Computers, robots, and mobile devices are useless without the well-engineered software that gives life to the sophisticated hardware it runs on. As the Internet grows and machines get smarter and more connected to us and to each other, the need for talented software developers will expand. Mobile app development, especially, is considered one of the best careers for 2020 and beyond. In fact, almost 1.2 million total job openings are projected to become available in the software development field between 2016 and 2026. The median yearly pay for application software developers in 2016 was $100,080.3
5. Physical Therapist
With more seniors in our communities, the need for physical therapy professionals will increase. Many seniors end up requiring some form of physical rehabilitation, pain management, mobility assistance, or therapeutic treatment as they age. From 2016 to 2026, about 177,000 jobs may become available for physical therapists. An additional 147,000 jobs could open up for physical therapist assistants. In 2016, the median salary for physical therapists was $85,400.3
In total, more than two million jobs are expected to become available for RNs between 2016 and 2026.3 That number shouldn't be surprising given how quickly the senior population is growing in most regions. In all likelihood, RNs will continue to be in high demand for decades to come, even if their roles change a little because of technological advances and medical breakthroughs. The median salary for RNs in 2016 was $68,450.3
The health care sector may undergo more changes over the coming decades than most other industries. Every health and medical organization will need highly knowledgeable leaders and managers to help them adapt to legal, regulatory, and technological changes while still improving the quality and efficiency of the services they deliver. Health and medical services managers earned median yearly pay of $96,540 in 2016. And about 367,000 job openings may become available in this field over the decade that ends in 2026.3
8. Data Analyst
Thanks to computing advances and a cultural shift toward more tracking and measuring, the amount of data that gets collected every year grows by an astonishing amount. Organizations of every type now have the ability to gather so much detailed information that it's becoming more and more difficult for a lot of them to figure out what it all means. They need professionals who can not only collect the data they need, but also spot patterns, identify past and current trends, and forecast future probabilities. The median salary for data analysts in May 2017 was $57,261.5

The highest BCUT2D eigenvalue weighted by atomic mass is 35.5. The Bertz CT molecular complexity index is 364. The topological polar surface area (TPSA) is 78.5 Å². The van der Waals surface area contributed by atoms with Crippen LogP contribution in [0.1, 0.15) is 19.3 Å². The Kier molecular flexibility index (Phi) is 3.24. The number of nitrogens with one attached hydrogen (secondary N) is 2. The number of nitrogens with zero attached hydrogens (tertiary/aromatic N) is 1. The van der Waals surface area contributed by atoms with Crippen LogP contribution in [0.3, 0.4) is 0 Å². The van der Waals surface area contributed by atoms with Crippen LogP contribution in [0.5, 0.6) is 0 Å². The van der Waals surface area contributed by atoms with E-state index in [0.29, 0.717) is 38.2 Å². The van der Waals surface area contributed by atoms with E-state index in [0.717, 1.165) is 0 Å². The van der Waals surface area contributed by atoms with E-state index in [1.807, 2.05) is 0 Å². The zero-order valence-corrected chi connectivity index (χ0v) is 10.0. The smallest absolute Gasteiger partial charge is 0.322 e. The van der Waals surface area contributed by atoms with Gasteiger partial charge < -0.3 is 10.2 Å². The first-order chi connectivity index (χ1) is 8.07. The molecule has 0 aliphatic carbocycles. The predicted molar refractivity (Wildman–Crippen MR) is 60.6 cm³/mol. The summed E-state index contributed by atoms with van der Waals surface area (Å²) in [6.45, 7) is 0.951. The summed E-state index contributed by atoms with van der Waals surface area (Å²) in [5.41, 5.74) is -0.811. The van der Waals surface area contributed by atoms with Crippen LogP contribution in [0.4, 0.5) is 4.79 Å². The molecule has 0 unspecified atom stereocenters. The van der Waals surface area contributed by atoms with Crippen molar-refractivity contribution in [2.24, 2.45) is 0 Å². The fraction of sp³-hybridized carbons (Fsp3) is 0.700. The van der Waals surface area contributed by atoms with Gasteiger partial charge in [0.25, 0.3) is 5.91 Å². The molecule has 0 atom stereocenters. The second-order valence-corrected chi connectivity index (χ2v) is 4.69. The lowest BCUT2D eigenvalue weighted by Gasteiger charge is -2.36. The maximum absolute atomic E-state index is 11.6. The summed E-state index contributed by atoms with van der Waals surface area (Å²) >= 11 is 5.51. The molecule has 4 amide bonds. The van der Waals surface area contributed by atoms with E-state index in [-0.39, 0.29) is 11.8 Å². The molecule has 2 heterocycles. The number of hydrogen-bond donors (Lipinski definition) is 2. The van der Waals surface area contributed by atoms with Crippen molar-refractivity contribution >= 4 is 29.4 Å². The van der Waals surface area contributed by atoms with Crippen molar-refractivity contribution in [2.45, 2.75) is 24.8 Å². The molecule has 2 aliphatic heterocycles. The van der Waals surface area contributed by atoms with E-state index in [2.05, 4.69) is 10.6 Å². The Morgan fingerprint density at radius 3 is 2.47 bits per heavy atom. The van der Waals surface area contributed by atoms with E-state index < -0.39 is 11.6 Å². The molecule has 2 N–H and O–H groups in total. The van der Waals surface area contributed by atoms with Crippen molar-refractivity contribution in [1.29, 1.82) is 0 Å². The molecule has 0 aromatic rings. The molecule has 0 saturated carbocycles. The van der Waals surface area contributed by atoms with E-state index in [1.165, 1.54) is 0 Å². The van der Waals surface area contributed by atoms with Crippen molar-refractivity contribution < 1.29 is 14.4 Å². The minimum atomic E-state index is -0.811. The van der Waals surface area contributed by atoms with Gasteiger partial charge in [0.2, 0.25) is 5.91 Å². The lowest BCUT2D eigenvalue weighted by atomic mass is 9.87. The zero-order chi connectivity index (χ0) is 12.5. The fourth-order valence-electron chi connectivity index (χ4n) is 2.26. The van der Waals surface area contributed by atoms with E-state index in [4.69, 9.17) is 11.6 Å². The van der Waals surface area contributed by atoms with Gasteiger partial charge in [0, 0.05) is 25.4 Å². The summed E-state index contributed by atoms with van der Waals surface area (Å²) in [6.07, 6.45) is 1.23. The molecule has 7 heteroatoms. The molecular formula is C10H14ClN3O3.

9. Digital Content Specialist
One of the major cultural revolutions that keeps getting more entrenched is the move toward more dynamic, digital, interactive, and on-demand media. Because of digital devices that keep us constantly connected to almost any kind of information or entertainment we want to consume, the need for fresh content that breaks through the noise is never-ending. Organizations in every industry are discovering that generating new digital content is becoming a major key to sustaining their effectiveness. That's why digital content specialists—with all kinds of different job titles and abilities—are increasingly in high demand, especially with the growing popularity of remote work and freelance gigs. To prepare for this type of position, it's smart to get training in areas like Internet marketing, writing, and multimedia and digital arts.
10. Information Security Analyst
As our modern way of life gets more intertwined with computers and dependent on information technology (IT), we all become more vulnerable to cyberattacks. So far, we've been lucky that criminal hackers haven't shut down critical infrastructure on a very large scale or for an extended period of time. But that day is probably coming unless we have enough computer security specialists to help the government and essential organizations protect their networks and IT systems. Cybersecurity is a world-wide issue, and the bad guys keep getting more sophisticated in their attacks. From 2016 to 2026, about 104,000 jobs are expected to open up for information security analysts. In 2016, they earned median yearly pay of $92,600.3
11. Computer Systems Analyst
The reasons for getting an education in computer science will probably continue to multiply as information technology grows more complex and intertwined with everything in our lives. That growing complexity is why more and more organizations will likely need systems analysts going forward. Companies will need help choosing and implementing the best hardware and software, including (potentially) robots and artificially intelligent machines. From 2016 to 2026, computer systems analysts could benefit from 449,000 job openings. In 2016, the median salary in this field was $87,220.3
12. Biomedical Engineer